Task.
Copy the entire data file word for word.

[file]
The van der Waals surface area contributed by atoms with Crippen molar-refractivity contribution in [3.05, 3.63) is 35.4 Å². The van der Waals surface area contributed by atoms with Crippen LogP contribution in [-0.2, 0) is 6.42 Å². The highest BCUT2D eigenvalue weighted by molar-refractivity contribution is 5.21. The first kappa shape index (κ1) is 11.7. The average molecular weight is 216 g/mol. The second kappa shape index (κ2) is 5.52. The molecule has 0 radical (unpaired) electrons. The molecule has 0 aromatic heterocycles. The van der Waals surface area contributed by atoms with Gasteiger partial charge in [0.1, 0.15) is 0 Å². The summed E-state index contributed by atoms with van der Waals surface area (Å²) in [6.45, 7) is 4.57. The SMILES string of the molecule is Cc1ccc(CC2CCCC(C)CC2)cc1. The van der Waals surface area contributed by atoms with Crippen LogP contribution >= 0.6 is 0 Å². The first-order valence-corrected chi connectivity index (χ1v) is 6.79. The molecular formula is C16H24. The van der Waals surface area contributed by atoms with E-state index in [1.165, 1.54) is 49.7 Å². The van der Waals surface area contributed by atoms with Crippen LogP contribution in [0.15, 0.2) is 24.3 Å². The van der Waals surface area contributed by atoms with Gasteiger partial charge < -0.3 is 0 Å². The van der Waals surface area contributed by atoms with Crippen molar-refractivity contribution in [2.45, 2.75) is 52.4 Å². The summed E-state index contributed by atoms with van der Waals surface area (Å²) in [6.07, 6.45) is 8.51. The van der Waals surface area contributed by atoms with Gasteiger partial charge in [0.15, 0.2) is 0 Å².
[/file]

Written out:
The van der Waals surface area contributed by atoms with Crippen molar-refractivity contribution in [3.05, 3.63) is 35.4 Å². The van der Waals surface area contributed by atoms with Crippen LogP contribution in [-0.2, 0) is 6.42 Å². The highest BCUT2D eigenvalue weighted by molar-refractivity contribution is 5.21. The first kappa shape index (κ1) is 11.7. The average molecular weight is 216 g/mol. The second kappa shape index (κ2) is 5.52. The molecule has 0 radical (unpaired) electrons. The molecule has 0 aromatic heterocycles. The van der Waals surface area contributed by atoms with Gasteiger partial charge in [0.1, 0.15) is 0 Å². The summed E-state index contributed by atoms with van der Waals surface area (Å²) in [6.45, 7) is 4.57. The SMILES string of the molecule is Cc1ccc(CC2CCCC(C)CC2)cc1. The van der Waals surface area contributed by atoms with Crippen LogP contribution >= 0.6 is 0 Å². The first-order valence-corrected chi connectivity index (χ1v) is 6.79. The molecular formula is C16H24. The van der Waals surface area contributed by atoms with E-state index in [1.165, 1.54) is 49.7 Å². The van der Waals surface area contributed by atoms with Crippen LogP contribution in [0.15, 0.2) is 24.3 Å². The van der Waals surface area contributed by atoms with Gasteiger partial charge < -0.3 is 0 Å². The van der Waals surface area contributed by atoms with Crippen molar-refractivity contribution in [2.45, 2.75) is 52.4 Å². The summed E-state index contributed by atoms with van der Waals surface area (Å²) in [6.07, 6.45) is 8.51. The van der Waals surface area contributed by atoms with Gasteiger partial charge in [0.15, 0.2) is 0 Å².